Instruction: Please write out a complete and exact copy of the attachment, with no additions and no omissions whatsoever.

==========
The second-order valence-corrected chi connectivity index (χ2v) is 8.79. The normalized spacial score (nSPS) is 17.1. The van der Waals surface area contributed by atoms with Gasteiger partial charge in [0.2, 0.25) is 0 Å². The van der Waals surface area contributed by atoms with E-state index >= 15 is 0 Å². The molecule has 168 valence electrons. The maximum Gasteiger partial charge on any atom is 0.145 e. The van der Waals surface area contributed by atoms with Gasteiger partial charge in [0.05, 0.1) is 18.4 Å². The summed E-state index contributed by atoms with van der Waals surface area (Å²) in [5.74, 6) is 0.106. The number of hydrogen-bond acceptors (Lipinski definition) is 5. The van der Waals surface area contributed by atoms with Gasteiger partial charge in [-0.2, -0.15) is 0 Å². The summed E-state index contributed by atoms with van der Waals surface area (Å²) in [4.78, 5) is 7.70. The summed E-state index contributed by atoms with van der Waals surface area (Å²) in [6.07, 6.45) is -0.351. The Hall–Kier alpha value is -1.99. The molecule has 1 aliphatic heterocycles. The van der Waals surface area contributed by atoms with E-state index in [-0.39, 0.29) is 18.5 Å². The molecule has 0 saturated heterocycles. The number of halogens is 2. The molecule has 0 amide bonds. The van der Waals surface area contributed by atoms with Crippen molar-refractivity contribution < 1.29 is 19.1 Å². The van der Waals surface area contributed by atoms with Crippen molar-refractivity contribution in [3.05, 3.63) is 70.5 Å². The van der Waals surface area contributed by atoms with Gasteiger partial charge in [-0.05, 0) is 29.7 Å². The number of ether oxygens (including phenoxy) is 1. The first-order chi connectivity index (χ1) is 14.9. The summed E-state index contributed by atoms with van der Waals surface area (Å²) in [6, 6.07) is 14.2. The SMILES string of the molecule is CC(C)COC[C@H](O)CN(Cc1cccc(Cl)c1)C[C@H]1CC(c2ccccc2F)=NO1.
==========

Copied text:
The second-order valence-corrected chi connectivity index (χ2v) is 8.79. The normalized spacial score (nSPS) is 17.1. The van der Waals surface area contributed by atoms with Gasteiger partial charge in [0.2, 0.25) is 0 Å². The van der Waals surface area contributed by atoms with E-state index >= 15 is 0 Å². The molecule has 168 valence electrons. The maximum Gasteiger partial charge on any atom is 0.145 e. The van der Waals surface area contributed by atoms with Gasteiger partial charge in [0.05, 0.1) is 18.4 Å². The summed E-state index contributed by atoms with van der Waals surface area (Å²) in [5.74, 6) is 0.106. The number of hydrogen-bond acceptors (Lipinski definition) is 5. The van der Waals surface area contributed by atoms with Gasteiger partial charge in [-0.2, -0.15) is 0 Å². The summed E-state index contributed by atoms with van der Waals surface area (Å²) in [4.78, 5) is 7.70. The summed E-state index contributed by atoms with van der Waals surface area (Å²) in [6.07, 6.45) is -0.351. The Hall–Kier alpha value is -1.99. The molecule has 1 aliphatic heterocycles. The van der Waals surface area contributed by atoms with E-state index in [-0.39, 0.29) is 18.5 Å². The molecule has 0 saturated heterocycles. The number of halogens is 2. The molecule has 0 amide bonds. The van der Waals surface area contributed by atoms with Crippen molar-refractivity contribution < 1.29 is 19.1 Å². The van der Waals surface area contributed by atoms with Crippen molar-refractivity contribution in [3.05, 3.63) is 70.5 Å². The van der Waals surface area contributed by atoms with Gasteiger partial charge in [-0.05, 0) is 29.7 Å². The number of ether oxygens (including phenoxy) is 1. The first-order chi connectivity index (χ1) is 14.9. The summed E-state index contributed by atoms with van der Waals surface area (Å²) in [6, 6.07) is 14.2. The SMILES string of the molecule is CC(C)COC[C@H](O)CN(Cc1cccc(Cl)c1)C[C@H]1CC(c2ccccc2F)=NO1.